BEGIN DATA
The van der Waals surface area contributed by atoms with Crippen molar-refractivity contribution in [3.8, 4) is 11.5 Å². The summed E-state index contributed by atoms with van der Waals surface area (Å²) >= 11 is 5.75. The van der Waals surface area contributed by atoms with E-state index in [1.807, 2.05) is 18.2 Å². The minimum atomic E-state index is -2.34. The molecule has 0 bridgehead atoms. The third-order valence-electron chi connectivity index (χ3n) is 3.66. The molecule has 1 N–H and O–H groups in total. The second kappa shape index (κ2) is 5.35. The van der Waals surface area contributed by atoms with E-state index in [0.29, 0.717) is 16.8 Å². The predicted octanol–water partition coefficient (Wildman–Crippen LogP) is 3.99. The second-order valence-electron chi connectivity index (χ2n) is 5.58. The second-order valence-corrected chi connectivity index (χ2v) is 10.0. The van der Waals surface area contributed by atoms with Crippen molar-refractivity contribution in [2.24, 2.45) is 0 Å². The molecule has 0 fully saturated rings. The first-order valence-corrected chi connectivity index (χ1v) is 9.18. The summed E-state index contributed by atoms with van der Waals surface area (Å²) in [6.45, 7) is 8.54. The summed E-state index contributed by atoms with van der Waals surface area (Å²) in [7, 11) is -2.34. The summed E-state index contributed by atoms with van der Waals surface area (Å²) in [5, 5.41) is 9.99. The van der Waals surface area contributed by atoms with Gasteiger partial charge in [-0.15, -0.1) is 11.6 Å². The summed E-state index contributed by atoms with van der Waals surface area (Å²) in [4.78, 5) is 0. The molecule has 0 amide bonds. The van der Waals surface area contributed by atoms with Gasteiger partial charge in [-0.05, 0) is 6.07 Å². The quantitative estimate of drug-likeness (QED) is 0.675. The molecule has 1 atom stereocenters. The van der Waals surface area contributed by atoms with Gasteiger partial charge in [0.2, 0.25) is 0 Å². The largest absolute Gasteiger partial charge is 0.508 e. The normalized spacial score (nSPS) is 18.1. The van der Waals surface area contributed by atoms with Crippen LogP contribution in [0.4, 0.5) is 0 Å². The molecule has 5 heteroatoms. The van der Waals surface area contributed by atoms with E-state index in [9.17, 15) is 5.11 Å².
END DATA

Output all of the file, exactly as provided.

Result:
The van der Waals surface area contributed by atoms with Crippen molar-refractivity contribution in [3.8, 4) is 11.5 Å². The summed E-state index contributed by atoms with van der Waals surface area (Å²) >= 11 is 5.75. The van der Waals surface area contributed by atoms with E-state index in [1.807, 2.05) is 18.2 Å². The minimum atomic E-state index is -2.34. The molecule has 0 bridgehead atoms. The third-order valence-electron chi connectivity index (χ3n) is 3.66. The molecule has 1 N–H and O–H groups in total. The second kappa shape index (κ2) is 5.35. The van der Waals surface area contributed by atoms with E-state index in [0.29, 0.717) is 16.8 Å². The predicted octanol–water partition coefficient (Wildman–Crippen LogP) is 3.99. The second-order valence-electron chi connectivity index (χ2n) is 5.58. The second-order valence-corrected chi connectivity index (χ2v) is 10.0. The van der Waals surface area contributed by atoms with Crippen molar-refractivity contribution in [2.24, 2.45) is 0 Å². The molecule has 0 fully saturated rings. The first-order valence-corrected chi connectivity index (χ1v) is 9.18. The summed E-state index contributed by atoms with van der Waals surface area (Å²) in [6.45, 7) is 8.54. The summed E-state index contributed by atoms with van der Waals surface area (Å²) in [7, 11) is -2.34. The summed E-state index contributed by atoms with van der Waals surface area (Å²) in [5, 5.41) is 9.99. The van der Waals surface area contributed by atoms with Gasteiger partial charge in [-0.15, -0.1) is 11.6 Å². The summed E-state index contributed by atoms with van der Waals surface area (Å²) in [4.78, 5) is 0. The molecule has 0 amide bonds. The van der Waals surface area contributed by atoms with Gasteiger partial charge in [-0.05, 0) is 6.07 Å². The quantitative estimate of drug-likeness (QED) is 0.675. The molecule has 1 atom stereocenters. The van der Waals surface area contributed by atoms with Gasteiger partial charge in [0.2, 0.25) is 0 Å². The largest absolute Gasteiger partial charge is 0.508 e. The normalized spacial score (nSPS) is 18.1. The van der Waals surface area contributed by atoms with Crippen LogP contribution in [0.4, 0.5) is 0 Å². The molecule has 5 heteroatoms. The van der Waals surface area contributed by atoms with E-state index in [9.17, 15) is 5.11 Å².